Fonts inside Adobe Illustrator and InDesign

OpenType fonts use a single font file for both Windows® and Macintosh® computers, so you can move files from one platform to another without worrying about font substitution and other problems that cause text to reflow. They may include a number of features, such as swashes and discretionary ligatures, that aren’t available in current PostScript and TrueType fonts. OpenType fonts display the icon.

When working with an OpenType font, you can automatically substitute alternate glyphs, such as ligatures, small capitals, fractions, and old style proportional figures, in your text

Open Type font

Open Type font

This type face it’s the Bickham Script Pro


InDesign CS5.5 Shortcut Sheet- Free

Our incredible trainer Eugene put together a very useful, printable shortcut sheet for InDesign CS5.5

Please feel free to download it for free and use.

INDESIGN CS5.5 Live Online Classes


Importing a Powerpoint file into InDesign

It seems logical that it would be easy to import an PowerPoint file into InDesign since Microsoft Word and Excel files import well. Unfortunately, there is not a native import for PowerPoint files.

Given this, we are left with two options – PDF Export or Manual.

1. PDF Export Method.

If you only need each slide as a non-editable graphic inside InDesign, this is the best option. From PowerPoint, save the presentation as a PDF (file save as > PDF). Inside InDesign, place the PDF from each slide on each page or use the place multipage PDF script that comes with InDesign.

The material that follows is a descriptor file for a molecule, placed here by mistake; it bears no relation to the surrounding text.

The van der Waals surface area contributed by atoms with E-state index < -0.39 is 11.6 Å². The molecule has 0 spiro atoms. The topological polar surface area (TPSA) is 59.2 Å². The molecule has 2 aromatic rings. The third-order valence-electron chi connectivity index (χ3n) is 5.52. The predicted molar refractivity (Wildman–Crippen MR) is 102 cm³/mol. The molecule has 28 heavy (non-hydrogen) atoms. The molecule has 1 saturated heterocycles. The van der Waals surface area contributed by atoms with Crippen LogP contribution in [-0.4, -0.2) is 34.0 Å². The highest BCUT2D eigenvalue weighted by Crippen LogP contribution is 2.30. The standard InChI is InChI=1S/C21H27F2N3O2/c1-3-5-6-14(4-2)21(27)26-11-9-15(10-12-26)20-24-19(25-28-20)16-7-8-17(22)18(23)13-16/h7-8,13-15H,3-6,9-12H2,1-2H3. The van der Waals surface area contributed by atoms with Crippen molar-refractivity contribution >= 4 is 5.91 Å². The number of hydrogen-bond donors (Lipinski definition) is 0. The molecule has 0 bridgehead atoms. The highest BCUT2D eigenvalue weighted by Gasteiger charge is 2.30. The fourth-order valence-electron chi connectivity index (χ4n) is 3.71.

This will get your presentation placed into InDesign, but it will not be editable. If you need the file to be editable, you will have to do some manual work.

2. Manual Method

If you want each slide to be editable, manually bringing everything over  is your only option. The problem, is that you can’t just copy the whole slide because it will paste into InDesign as one large embedded image.


A better idea is to save out each graphic element one at a time from PowerPoint. Right click on the graphic and choose “save as picture.”  You can choose from PNG, JPG, PDF, GIF & BMP. I recommend PDF for vector and JPG for bitmaps.

If your PowerPoint document does not contain any vector images, you do have another option. Using Acrobat Professional you can quickly export all of your bitmap graphics. Inside Acrobat Professional, go to the advanced menu > document processing > export all images. This will quickly export all of the images out of the PDF into a specified folder. This option will only grab bitmap graphics – therefore, it may not work if your file has a lot of vector data.


There is no easy way to bring all of the text over. I end up just copy and pasting the text over. If you want to keep the formatting from PowerPoint, edit your clipboard handling preferences and choose “all information” when pasting text from other applications.

Note – I have had some experiences in the past when I pasted the text it came in as an embedded graphic. To avoid this you can always just copy and paste into TextEdit (or notepad) and then back into InDesign.